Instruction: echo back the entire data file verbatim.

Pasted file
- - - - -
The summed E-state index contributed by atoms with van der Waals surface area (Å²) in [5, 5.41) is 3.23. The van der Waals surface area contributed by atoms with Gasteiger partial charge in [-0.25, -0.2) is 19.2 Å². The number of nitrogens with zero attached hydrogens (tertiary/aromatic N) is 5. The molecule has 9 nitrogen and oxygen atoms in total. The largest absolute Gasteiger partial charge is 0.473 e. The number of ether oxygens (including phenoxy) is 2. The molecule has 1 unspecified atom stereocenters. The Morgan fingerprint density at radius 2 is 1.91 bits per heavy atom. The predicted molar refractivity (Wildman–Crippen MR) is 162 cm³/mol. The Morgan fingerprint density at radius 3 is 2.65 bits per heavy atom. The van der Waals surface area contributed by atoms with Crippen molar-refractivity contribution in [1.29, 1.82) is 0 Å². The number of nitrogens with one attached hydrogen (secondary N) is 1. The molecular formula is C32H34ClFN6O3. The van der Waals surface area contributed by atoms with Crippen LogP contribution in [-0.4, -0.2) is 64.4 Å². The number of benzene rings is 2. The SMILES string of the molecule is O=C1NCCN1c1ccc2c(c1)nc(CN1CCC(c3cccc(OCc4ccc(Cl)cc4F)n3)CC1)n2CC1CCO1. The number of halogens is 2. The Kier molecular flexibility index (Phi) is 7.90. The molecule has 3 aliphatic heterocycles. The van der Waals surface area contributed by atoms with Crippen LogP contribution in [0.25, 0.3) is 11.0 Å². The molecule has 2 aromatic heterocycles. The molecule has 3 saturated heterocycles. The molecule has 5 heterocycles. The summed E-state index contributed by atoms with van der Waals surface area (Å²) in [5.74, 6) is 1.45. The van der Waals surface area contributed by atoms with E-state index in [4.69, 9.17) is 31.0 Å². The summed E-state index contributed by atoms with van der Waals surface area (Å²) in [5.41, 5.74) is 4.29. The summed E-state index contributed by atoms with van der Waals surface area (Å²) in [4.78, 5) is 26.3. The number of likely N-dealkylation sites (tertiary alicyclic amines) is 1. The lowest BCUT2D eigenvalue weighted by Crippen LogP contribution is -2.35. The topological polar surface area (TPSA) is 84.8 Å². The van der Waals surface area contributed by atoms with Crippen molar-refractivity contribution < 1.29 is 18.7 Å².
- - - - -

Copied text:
The summed E-state index contributed by atoms with van der Waals surface area (Å²) in [5, 5.41) is 3.23. The van der Waals surface area contributed by atoms with Gasteiger partial charge in [-0.25, -0.2) is 19.2 Å². The number of nitrogens with zero attached hydrogens (tertiary/aromatic N) is 5. The molecule has 9 nitrogen and oxygen atoms in total. The largest absolute Gasteiger partial charge is 0.473 e. The number of ether oxygens (including phenoxy) is 2. The molecule has 1 unspecified atom stereocenters. The Morgan fingerprint density at radius 2 is 1.91 bits per heavy atom. The predicted molar refractivity (Wildman–Crippen MR) is 162 cm³/mol. The Morgan fingerprint density at radius 3 is 2.65 bits per heavy atom. The van der Waals surface area contributed by atoms with Crippen molar-refractivity contribution in [1.29, 1.82) is 0 Å². The number of nitrogens with one attached hydrogen (secondary N) is 1. The molecular formula is C32H34ClFN6O3. The van der Waals surface area contributed by atoms with Crippen LogP contribution in [-0.4, -0.2) is 64.4 Å². The number of benzene rings is 2. The SMILES string of the molecule is O=C1NCCN1c1ccc2c(c1)nc(CN1CCC(c3cccc(OCc4ccc(Cl)cc4F)n3)CC1)n2CC1CCO1. The number of halogens is 2. The Kier molecular flexibility index (Phi) is 7.90. The molecule has 3 aliphatic heterocycles. The van der Waals surface area contributed by atoms with Crippen LogP contribution in [0.25, 0.3) is 11.0 Å². The molecule has 2 aromatic heterocycles. The molecule has 3 saturated heterocycles. The molecule has 5 heterocycles. The summed E-state index contributed by atoms with van der Waals surface area (Å²) in [5.74, 6) is 1.45. The van der Waals surface area contributed by atoms with E-state index in [4.69, 9.17) is 31.0 Å². The summed E-state index contributed by atoms with van der Waals surface area (Å²) in [5.41, 5.74) is 4.29. The summed E-state index contributed by atoms with van der Waals surface area (Å²) in [4.78, 5) is 26.3. The number of likely N-dealkylation sites (tertiary alicyclic amines) is 1. The lowest BCUT2D eigenvalue weighted by Crippen LogP contribution is -2.35. The topological polar surface area (TPSA) is 84.8 Å². The van der Waals surface area contributed by atoms with Crippen molar-refractivity contribution < 1.29 is 18.7 Å².